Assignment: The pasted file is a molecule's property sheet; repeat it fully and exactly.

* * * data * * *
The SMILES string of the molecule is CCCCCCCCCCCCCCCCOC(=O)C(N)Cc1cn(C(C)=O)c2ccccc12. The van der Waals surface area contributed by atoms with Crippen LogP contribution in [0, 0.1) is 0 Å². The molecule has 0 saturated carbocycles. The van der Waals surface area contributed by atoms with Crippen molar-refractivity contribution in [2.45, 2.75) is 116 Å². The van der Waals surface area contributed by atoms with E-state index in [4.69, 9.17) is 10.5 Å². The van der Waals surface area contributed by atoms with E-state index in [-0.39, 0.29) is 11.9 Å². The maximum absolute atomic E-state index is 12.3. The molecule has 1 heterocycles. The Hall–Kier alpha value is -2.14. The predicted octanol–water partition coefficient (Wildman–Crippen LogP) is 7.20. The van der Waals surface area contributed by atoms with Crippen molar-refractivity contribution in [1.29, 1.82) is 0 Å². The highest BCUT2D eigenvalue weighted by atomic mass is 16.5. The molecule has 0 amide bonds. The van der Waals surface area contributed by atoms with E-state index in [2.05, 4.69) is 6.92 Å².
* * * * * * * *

The SMILES string of the molecule is CCCCCCCCCCCCCCCCOC(=O)C(N)Cc1cn(C(C)=O)c2ccccc12. The van der Waals surface area contributed by atoms with Crippen LogP contribution in [0, 0.1) is 0 Å². The molecule has 0 saturated carbocycles. The van der Waals surface area contributed by atoms with Crippen molar-refractivity contribution in [2.45, 2.75) is 116 Å². The van der Waals surface area contributed by atoms with E-state index in [4.69, 9.17) is 10.5 Å². The van der Waals surface area contributed by atoms with E-state index in [-0.39, 0.29) is 11.9 Å². The maximum absolute atomic E-state index is 12.3. The molecule has 1 heterocycles. The Hall–Kier alpha value is -2.14. The predicted octanol–water partition coefficient (Wildman–Crippen LogP) is 7.20. The van der Waals surface area contributed by atoms with Crippen molar-refractivity contribution in [1.29, 1.82) is 0 Å². The highest BCUT2D eigenvalue weighted by atomic mass is 16.5. The molecule has 0 amide bonds. The van der Waals surface area contributed by atoms with E-state index in [2.05, 4.69) is 6.92 Å².